I’ve posted a fair share of smart locks here on Doobybrain. I like the idea of them — being able to unlock, lock, and give access to your home to people whether you are there are not is something I find really convenient. And it seems I’m not the only one. The business of smart automation of a home through tiny gadgets and accessories is a booming business these days, generating about $1.5 billion in 2012 according to this Forbes report.

I’m not surprised then to hear that the early versions of some of these smart automation products are easily hackable. I guess companies doing this have to go through some bad eggs before they perfect a product. Yes, sometimes it’s due to user error (not setting a password, etc.), but other times, it’s actually just bad programming and design on the product’s side.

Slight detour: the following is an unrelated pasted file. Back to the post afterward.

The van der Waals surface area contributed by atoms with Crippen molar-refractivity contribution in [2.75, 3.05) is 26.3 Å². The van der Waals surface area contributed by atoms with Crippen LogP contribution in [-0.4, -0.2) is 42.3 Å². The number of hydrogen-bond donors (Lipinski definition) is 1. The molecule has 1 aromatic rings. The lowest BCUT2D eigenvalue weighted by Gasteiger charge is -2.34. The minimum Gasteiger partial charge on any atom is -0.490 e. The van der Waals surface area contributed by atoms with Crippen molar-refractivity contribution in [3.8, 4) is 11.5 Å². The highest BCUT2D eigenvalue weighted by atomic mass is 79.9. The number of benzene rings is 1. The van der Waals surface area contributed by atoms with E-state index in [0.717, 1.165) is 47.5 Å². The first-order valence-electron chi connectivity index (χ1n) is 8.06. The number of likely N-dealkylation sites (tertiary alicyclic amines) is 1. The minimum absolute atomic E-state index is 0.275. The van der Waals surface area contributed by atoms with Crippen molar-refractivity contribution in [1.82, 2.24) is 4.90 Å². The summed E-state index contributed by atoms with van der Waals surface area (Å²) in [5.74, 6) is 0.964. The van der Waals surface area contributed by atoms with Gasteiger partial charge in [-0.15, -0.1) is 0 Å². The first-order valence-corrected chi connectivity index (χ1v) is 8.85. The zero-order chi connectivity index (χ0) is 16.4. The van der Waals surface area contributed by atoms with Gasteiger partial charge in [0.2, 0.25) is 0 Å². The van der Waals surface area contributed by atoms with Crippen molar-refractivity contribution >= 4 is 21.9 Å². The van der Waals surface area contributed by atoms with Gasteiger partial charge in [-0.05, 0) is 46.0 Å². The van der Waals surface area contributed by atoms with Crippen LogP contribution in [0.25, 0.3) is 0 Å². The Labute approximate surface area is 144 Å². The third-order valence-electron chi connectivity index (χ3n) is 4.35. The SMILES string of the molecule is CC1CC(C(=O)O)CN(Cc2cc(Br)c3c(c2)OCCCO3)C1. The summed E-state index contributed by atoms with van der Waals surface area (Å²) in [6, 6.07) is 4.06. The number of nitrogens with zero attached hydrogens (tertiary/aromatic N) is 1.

It’s scary to think that with a simple Google search somebody might be able to find your smart home lock/unlock and on/off switches. That’s what Kashmir Hill did, and I’m sure it scared the people she randomly chose to do her experiment on.

Googling a very simple phrase led me to a list of “smart homes” that had done something rather stupid. The homes all have an automation system from Insteon that allows remote control of their lights, hot tubs, fans, televisions, water pumps, garage doors, cameras, and other devices, so that their owners can turn these things on and off with a smartphone app or via the Web. The dumb thing? Their systems had been made crawl-able by search engines – meaning they show up in search results — and due to Insteon not requiring user names and passwords by default in a now-discontinued product, I was able to click on the links, giving me the ability to turn these people’s homes into haunted houses, energy-consumption nightmares, or even robbery targets. Opening a garage door could make a house ripe for actual physical intrusion.